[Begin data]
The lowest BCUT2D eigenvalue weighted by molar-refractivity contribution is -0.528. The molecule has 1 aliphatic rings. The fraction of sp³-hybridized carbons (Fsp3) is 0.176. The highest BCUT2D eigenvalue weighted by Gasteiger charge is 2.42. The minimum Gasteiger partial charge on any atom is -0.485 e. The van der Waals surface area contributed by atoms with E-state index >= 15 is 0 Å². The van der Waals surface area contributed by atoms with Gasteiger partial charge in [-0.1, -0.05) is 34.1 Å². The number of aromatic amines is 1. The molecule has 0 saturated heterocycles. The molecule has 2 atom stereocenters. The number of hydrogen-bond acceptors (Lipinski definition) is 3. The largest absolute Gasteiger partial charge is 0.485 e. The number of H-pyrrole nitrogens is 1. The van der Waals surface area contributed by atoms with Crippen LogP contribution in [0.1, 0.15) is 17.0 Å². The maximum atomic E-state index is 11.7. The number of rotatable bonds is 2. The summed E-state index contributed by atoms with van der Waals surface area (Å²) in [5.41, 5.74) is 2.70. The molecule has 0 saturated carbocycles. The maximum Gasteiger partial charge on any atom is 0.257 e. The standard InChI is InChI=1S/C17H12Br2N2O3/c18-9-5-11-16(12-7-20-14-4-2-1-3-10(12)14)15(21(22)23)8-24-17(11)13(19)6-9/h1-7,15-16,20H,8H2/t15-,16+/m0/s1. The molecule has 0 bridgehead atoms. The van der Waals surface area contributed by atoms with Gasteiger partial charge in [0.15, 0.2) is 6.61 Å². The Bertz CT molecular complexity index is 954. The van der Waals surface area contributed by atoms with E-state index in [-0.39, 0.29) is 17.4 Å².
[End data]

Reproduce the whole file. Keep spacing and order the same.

The lowest BCUT2D eigenvalue weighted by molar-refractivity contribution is -0.528. The molecule has 1 aliphatic rings. The fraction of sp³-hybridized carbons (Fsp3) is 0.176. The highest BCUT2D eigenvalue weighted by Gasteiger charge is 2.42. The minimum Gasteiger partial charge on any atom is -0.485 e. The van der Waals surface area contributed by atoms with E-state index >= 15 is 0 Å². The van der Waals surface area contributed by atoms with Gasteiger partial charge in [-0.1, -0.05) is 34.1 Å². The number of aromatic amines is 1. The molecule has 0 saturated heterocycles. The molecule has 2 atom stereocenters. The number of hydrogen-bond acceptors (Lipinski definition) is 3. The largest absolute Gasteiger partial charge is 0.485 e. The number of H-pyrrole nitrogens is 1. The van der Waals surface area contributed by atoms with Crippen LogP contribution in [0.1, 0.15) is 17.0 Å². The maximum atomic E-state index is 11.7. The number of rotatable bonds is 2. The summed E-state index contributed by atoms with van der Waals surface area (Å²) in [5.41, 5.74) is 2.70. The molecule has 0 saturated carbocycles. The maximum Gasteiger partial charge on any atom is 0.257 e. The standard InChI is InChI=1S/C17H12Br2N2O3/c18-9-5-11-16(12-7-20-14-4-2-1-3-10(12)14)15(21(22)23)8-24-17(11)13(19)6-9/h1-7,15-16,20H,8H2/t15-,16+/m0/s1. The molecule has 0 bridgehead atoms. The van der Waals surface area contributed by atoms with Gasteiger partial charge in [0.15, 0.2) is 6.61 Å². The Bertz CT molecular complexity index is 954. The van der Waals surface area contributed by atoms with E-state index in [-0.39, 0.29) is 17.4 Å².